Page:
any yet. It wouldn’t do no good in my business.”
“You won’t want to wear them when at work. But wouldn’t you
like to change your business?”
“Have you ever tried?”
“What’d be the use of tryin’? They’d know I was a bootblack in
“When you wear a better suit you can go round and try your luck.”
“I’d like to,” said Mike wistfully. “I don’t want you to tell
at the store that you room with a bootblack.”
“It isn’t that I think of, Mike. I want you to do better.
I’m going to make a man of you.”
“I hope you are. Sometimes I’ve thought I’d have to be a
bootblack always. When do you think you’ll get the clo’es?”
“I shall write to the principal of the boarding school at once,
asking him to forward my trunk by express. I want to economize
a little this week, and shall have to pay the express charges.”
“I’ll pay up my part of the rent, Rodney, a quarter a day.”
Rodney had advanced the whole sum, as Mike was not in funds.
“If you can’t pay a dollar a week I will pay a little more
“There ain’t no need. I’ll pay my half and be glad to have a
“I’ve got three or four pictures at the school, and some books.
I’ll send for them later on, and we’ll fix up the room.”
“Will you? We’ll have a reg’lar bang up place. I tell you
that’ll be better than livin’ at the Lodge.”
“Still that seems a very neat place. It is lucky for poor boys
that they can get lodging so cheap.”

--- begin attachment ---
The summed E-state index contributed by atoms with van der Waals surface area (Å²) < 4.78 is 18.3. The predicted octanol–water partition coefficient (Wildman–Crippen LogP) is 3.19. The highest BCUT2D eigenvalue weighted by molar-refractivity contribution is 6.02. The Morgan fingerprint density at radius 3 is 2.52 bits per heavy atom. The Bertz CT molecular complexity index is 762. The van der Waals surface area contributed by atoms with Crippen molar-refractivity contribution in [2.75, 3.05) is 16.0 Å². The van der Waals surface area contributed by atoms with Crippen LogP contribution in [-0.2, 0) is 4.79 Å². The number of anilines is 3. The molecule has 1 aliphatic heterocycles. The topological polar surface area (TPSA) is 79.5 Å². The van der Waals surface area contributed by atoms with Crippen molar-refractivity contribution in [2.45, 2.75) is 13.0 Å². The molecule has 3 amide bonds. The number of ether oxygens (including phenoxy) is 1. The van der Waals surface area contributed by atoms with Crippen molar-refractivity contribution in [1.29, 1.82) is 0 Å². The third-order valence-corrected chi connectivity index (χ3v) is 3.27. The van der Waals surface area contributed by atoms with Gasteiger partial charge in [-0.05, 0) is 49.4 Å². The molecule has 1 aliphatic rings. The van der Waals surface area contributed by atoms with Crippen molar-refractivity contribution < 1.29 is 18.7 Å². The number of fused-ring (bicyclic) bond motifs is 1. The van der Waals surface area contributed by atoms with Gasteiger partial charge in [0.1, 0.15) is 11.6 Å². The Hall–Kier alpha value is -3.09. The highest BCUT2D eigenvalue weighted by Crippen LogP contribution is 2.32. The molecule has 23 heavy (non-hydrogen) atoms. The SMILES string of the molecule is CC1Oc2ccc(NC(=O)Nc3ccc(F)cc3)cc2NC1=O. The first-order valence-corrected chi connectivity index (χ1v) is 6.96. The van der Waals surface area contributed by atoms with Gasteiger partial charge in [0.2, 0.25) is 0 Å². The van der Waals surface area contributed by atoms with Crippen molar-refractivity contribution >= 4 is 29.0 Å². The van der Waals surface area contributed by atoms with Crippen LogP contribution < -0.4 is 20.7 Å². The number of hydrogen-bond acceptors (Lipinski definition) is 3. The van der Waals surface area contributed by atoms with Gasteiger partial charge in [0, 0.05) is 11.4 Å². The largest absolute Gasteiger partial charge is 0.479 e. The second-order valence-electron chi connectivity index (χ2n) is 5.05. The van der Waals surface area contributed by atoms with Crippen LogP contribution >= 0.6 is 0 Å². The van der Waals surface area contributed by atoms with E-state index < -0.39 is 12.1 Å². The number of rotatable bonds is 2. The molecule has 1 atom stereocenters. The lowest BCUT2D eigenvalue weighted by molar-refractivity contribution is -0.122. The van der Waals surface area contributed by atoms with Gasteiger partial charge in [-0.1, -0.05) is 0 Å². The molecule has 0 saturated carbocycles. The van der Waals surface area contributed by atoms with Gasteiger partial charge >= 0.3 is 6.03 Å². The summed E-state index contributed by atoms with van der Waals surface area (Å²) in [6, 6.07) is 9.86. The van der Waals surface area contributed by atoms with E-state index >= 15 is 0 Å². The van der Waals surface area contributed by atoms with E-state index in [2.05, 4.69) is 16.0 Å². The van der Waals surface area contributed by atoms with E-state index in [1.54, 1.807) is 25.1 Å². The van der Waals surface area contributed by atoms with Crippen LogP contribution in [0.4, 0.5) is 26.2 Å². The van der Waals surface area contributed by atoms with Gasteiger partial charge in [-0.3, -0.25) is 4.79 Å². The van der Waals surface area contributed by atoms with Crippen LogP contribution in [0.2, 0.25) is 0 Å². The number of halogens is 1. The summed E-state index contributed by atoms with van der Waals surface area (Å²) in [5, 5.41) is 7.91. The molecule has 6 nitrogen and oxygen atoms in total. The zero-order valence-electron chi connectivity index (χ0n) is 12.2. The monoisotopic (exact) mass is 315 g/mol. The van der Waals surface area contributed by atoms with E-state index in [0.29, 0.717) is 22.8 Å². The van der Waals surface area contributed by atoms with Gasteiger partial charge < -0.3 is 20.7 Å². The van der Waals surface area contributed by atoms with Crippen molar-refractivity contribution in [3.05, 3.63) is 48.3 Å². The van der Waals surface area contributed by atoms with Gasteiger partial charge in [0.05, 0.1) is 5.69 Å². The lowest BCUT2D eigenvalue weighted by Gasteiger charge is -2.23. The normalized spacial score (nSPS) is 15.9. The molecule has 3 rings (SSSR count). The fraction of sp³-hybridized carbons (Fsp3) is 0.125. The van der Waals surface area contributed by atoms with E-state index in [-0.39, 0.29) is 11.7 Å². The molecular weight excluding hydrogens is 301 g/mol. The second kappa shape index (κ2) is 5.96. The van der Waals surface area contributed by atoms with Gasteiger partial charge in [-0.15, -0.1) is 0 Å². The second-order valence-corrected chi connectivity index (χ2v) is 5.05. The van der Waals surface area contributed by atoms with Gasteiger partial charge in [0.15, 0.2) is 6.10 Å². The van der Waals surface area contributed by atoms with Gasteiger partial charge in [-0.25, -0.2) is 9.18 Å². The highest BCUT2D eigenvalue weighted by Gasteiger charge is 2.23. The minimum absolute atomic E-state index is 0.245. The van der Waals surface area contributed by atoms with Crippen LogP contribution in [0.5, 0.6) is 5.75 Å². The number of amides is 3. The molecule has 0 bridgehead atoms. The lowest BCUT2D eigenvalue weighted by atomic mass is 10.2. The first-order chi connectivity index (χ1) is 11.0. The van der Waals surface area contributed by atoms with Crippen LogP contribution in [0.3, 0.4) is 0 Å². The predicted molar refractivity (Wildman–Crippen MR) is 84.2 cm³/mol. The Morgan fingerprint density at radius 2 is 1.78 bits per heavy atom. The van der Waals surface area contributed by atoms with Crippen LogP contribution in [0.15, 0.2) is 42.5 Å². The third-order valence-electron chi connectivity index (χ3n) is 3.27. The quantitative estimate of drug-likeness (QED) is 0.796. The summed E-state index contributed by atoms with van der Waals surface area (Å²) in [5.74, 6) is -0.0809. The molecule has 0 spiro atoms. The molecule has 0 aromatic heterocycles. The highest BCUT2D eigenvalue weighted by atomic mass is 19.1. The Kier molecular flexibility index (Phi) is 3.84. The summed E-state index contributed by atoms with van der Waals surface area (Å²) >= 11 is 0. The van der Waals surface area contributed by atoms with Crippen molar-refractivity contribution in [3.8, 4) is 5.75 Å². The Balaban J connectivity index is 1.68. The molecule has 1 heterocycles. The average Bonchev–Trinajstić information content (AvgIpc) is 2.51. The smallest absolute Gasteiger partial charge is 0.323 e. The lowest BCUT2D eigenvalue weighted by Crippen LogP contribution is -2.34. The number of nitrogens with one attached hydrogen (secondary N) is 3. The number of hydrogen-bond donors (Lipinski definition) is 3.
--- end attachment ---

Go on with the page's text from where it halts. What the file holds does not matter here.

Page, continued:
“But it isn’t like havin’ a room of your own, Rodney. I say,
when we’re all fixed I’ll ask some of me friends to come in some
evenin’ and take a look at us. They’ll be s’prised.”
“Certainly, Mike. I shall be glad to see any of your friends.”
It may seem strange that Rodney, carefully as he had been
brought up, should have made a companion of Mike, but he
recognized in the warm hearted Irish boy, illiterate as he was,
sterling qualities, and he felt desirous of helping to educate him.
He knew that he could always depend on his devoted friendship,
and looked forward with pleasure to their more intimate companionship.
After selecting their room and making arrangements to take
possession of it, the boys went down town. Rodney stepped into
the reading room at the Astor House and wrote the following
letter to Dr. Sampson:
DR. PLINY SAMPSON:
DEAR SIR- Will you be kind enough to send my trunk by express to
No. 312 Bleecker Street? I have taken a room there, and that
will be my home for the present. I have obtained a position in
a wholesale house on Reade Street, and hope I may give satisfaction.
Will you remember me with best wishes to all the boys? I don’t
expect to have so easy or pleasant a time as I had at school,
but I hope to get on, and some time- perhaps in the summer- to
make you a short visit.